Topics: Armed Conflict, Gender, Women, Gender-Based Violence, International Law, International Criminal Law, Justice, International Tribunals & Special Courts, War Crimes, Rights, Human Rights, Sexual Violence, Rape Regions: Europe, Balkans

Year: 2000

Feminism and Its (Dis)contents: Criminalizing Wartime Rape in Bosnia and Herzegovina

Citation:

Engle, Karen. 2005. “Feminism and Its (Dis)contents: Criminalizing Wartime Rape in Bosnia and Herzegovina.” The American Journal of International Law 99 (4): 778–816.

Author: Karen Engle

Abstract:

This article critically examines early feminist debates over the treatment of rape in Bosnia and Herzegovina, and traces their resonances in the structure and jurisprudence of the ICTY. Observing that problematic assumptions about ethnic identity and women's sexual and political agency emerged in the debates and ultimately wove their way into the ICTY's legal treatment of rape, the article argues that the international criminalization of rape might be neither as pathbreaking nor as progressive as the doctrinal recognition might suggest.

Topics: Ethnicity, Feminisms, Gender, Women, International Law, International Criminal Law, Justice, International Tribunals & Special Courts, War Crimes, Sexual Violence, Rape Regions: Europe, Balkans, Eastern Europe Countries: Bosnia & Herzegovina

Year: 2005

Sexual Violence as a Weapon of War in International Humanitarian Law

Citation:

Park, Jennifer. 2007. “Sexual Violence as a Weapon of War in International Humanitarian Law.” International Public Policy Review 3 (1): 13–18.

Author: Jennifer Park

Abstract:

Sexual violence as a weapon of war targets individuals not only on the basis of group membership, but also uniquely on the basis of gender. Despite substantial increases in occurrence during warfare, international and national mechanisms have largely neglected the impact of sexual violence in hindering peace and obscuring perceptions of security among population groups. The failure to clearly recognise sexual violence as a weapon of war has resulted in impunity, in turn affecting the likelihood of future outbreaks of conflict. To prevent further negligence, the establishments of the International Criminal Tribunal for the former Yugoslavia (ICTY) and the International Criminal Tribunal for Rwanda (ICTR) have made notable progress toward reconceptualising sexual violence as a weapon of war. This paper highlights and evaluates the innovations made by the ICTY and the ICTR towards recognising the issue of sexual violence as a threat to international peace and security in international law.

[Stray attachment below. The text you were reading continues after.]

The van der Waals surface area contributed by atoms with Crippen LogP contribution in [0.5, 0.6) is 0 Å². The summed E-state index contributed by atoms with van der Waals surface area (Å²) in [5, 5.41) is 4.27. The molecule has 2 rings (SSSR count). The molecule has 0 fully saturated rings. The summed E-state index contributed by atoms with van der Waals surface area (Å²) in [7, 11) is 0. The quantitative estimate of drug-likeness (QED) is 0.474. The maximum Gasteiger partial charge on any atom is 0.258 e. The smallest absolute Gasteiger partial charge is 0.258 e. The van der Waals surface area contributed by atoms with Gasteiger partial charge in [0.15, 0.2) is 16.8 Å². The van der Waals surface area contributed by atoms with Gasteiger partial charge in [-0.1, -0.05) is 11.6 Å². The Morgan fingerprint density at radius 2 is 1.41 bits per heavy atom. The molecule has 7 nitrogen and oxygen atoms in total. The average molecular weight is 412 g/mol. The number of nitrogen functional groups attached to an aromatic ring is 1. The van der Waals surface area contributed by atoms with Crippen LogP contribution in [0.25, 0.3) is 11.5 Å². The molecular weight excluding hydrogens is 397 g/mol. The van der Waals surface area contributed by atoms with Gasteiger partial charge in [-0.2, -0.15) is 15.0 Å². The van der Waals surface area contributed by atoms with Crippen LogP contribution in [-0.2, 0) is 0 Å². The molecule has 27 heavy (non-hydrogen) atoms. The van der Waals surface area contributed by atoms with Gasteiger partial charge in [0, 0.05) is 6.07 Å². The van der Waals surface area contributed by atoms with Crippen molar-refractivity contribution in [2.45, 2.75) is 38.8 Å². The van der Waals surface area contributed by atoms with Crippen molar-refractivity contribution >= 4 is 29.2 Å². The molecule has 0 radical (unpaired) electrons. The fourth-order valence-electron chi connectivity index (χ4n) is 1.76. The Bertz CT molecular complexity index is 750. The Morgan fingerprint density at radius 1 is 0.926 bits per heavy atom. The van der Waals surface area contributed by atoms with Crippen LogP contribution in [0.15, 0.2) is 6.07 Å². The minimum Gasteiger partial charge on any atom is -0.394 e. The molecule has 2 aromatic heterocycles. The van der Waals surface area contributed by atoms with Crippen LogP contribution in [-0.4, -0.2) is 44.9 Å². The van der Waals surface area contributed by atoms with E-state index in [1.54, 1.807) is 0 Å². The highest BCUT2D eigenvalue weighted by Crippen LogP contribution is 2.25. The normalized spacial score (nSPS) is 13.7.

Topics: International Law, International Criminal Law, International Humanitarian Law (IHL), Justice, International Tribunals & Special Courts, Security, Sexual Violence, SV against Women Regions: Africa, Central Africa, East Africa, Europe, Balkans Countries: Rwanda

Year: 2007

A Woman Scorned for the "Least Condemned" War Crime: Precedent and Problems with Prosecuting Rape as a Serious War Crime in the International Criminal Tribunal for Rwanda

Citation:

Wood, Stephanie K. 2004. “A Woman Scorned for the ‘Least Condemned’ War Crime: Precedent and Problems with Prosecuting Rape as a Serious War Crime in the International Criminal Tribunal for Rwanda.” Columbia Journal of Gender and the Law 13: 274–327.

Author: Stephanie K. Wood

Abstract: